Leftover banana bread floating about? Just carve it up into little pieces and you’re halfway toward making this fantastic dessert. 






Skill level

Average: 3.3 (16 votes)

Construct your trifles in small preserving jars if you want to be really on-trend in the presentation department. 


  • 500 g (4 cups) fresh or frozen raspberries
  • 2½ tbsp caster sugar
  • 250 g leftover banana bread, crusts thinly trimmed
  • 375 g (1½ cups) firm, fresh ricotta
  • 125 ml (½ cup) thickened cream
  • 40 g (¼ cup) icing sugar
  • 1 tsp vanilla extract
  • 2 tbsp brandy
  • 35 g (¼ cup) chopped pistachios, or toasted flaked almonds

Cook's notes

Oven temperatures are for conventional; if using fan-forced (convection), reduce the temperature by 20˚C. | We use Australian tablespoons and cups: 1 teaspoon equals 5 ml; 1 tablespoon equals 20 ml; 1 cup equals 250 ml. | All herbs are fresh (unless specified) and cups are lightly packed. | All vegetables are medium size and peeled, unless specified. | All eggs are 55-60 g, unless specified.


This recipe uses leftover or already made banana bread.

Combine the raspberries and sugar in a small saucepan then cover and bring to a simmer over medium heat. Cook for 3 minutes or until softened, but still holding their shape, then remove from the heat and cool to room temperature.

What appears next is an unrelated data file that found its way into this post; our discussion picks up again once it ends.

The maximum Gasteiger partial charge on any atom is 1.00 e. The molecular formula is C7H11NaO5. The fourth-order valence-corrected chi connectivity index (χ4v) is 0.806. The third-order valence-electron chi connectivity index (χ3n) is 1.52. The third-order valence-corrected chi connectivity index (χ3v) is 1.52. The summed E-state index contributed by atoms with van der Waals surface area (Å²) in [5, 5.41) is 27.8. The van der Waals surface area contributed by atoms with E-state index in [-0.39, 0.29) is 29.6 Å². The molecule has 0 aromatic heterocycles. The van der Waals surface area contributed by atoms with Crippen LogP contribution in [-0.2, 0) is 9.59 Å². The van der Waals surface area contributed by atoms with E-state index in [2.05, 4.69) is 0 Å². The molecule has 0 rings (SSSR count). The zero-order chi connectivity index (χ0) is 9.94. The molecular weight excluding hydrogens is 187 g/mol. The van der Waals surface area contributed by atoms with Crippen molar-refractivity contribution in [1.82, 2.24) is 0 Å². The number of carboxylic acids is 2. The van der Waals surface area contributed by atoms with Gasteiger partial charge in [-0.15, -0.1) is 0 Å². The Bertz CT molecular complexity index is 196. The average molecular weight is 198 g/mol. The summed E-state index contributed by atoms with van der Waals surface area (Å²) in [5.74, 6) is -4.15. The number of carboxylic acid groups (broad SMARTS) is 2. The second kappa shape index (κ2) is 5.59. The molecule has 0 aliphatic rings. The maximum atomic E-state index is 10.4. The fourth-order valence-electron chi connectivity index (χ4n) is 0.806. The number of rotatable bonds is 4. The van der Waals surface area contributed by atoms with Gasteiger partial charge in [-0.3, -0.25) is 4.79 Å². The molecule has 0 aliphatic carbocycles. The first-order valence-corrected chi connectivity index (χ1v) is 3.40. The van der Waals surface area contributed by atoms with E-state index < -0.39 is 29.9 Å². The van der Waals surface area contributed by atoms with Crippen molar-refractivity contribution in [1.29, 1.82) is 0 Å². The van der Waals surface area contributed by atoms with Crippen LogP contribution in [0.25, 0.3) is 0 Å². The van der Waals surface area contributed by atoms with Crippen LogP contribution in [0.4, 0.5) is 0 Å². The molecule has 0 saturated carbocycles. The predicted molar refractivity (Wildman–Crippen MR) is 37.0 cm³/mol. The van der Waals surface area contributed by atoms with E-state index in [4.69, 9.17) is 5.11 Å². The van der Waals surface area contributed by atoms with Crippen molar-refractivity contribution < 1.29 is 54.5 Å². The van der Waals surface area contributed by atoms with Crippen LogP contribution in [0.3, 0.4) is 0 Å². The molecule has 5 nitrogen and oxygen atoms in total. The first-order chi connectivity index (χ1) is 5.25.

Cut the banana bread into 1 cm pieces. Divide among four 300 ml capacity glasses or jars.

Divide the raspberries and their liquid among the glasses, spooning them evenly over the banana bread. Combine the ricotta, cream, icing sugar, vanilla and brandy in a food processor. Using the pulse button, process until a thick, smooth cream with soft peaks forms - do not over process or the cream may curdle.

Spoon over the raspberry layer in the glasses, top with the nuts then serve.

Trifle can be made up to 4 hours in advance and refrigerated. Trifles are best served on the day of making.


Photography by Alan Benson, styling by Sarah O'Brien and food preparation by Tina Mcleish.

When she doesn’t have her head in the pantry cupboard, Leanne Kitchen finds time to photograph food and write cookbooks. You can view her work on her website or on Instagram.